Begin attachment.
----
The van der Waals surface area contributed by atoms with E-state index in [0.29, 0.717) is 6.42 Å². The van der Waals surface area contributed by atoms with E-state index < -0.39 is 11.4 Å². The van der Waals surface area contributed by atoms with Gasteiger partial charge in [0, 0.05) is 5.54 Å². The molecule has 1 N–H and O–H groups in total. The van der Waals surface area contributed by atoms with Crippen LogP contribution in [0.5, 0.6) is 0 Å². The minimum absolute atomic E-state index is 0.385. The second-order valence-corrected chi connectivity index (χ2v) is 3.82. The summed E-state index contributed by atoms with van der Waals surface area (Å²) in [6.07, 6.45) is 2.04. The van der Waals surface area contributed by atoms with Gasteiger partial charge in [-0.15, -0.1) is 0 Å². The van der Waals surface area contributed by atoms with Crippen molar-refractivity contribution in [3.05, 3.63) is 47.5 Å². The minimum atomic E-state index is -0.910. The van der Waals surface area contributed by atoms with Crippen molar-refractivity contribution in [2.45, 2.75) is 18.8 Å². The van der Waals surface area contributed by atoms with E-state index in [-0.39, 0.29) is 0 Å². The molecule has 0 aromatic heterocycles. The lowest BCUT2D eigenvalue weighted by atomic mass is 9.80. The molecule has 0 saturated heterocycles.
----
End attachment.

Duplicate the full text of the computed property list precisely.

The van der Waals surface area contributed by atoms with E-state index in [0.29, 0.717) is 6.42 Å². The van der Waals surface area contributed by atoms with E-state index < -0.39 is 11.4 Å². The van der Waals surface area contributed by atoms with Gasteiger partial charge in [0, 0.05) is 5.54 Å². The molecule has 1 N–H and O–H groups in total. The van der Waals surface area contributed by atoms with Crippen LogP contribution in [0.5, 0.6) is 0 Å². The minimum absolute atomic E-state index is 0.385. The second-order valence-corrected chi connectivity index (χ2v) is 3.82. The summed E-state index contributed by atoms with van der Waals surface area (Å²) in [6.07, 6.45) is 2.04. The van der Waals surface area contributed by atoms with Gasteiger partial charge in [-0.15, -0.1) is 0 Å². The van der Waals surface area contributed by atoms with Crippen molar-refractivity contribution in [3.05, 3.63) is 47.5 Å². The minimum atomic E-state index is -0.910. The van der Waals surface area contributed by atoms with Crippen molar-refractivity contribution in [2.45, 2.75) is 18.8 Å². The van der Waals surface area contributed by atoms with E-state index in [-0.39, 0.29) is 0 Å². The molecule has 0 aromatic heterocycles. The lowest BCUT2D eigenvalue weighted by atomic mass is 9.80. The molecule has 0 saturated heterocycles.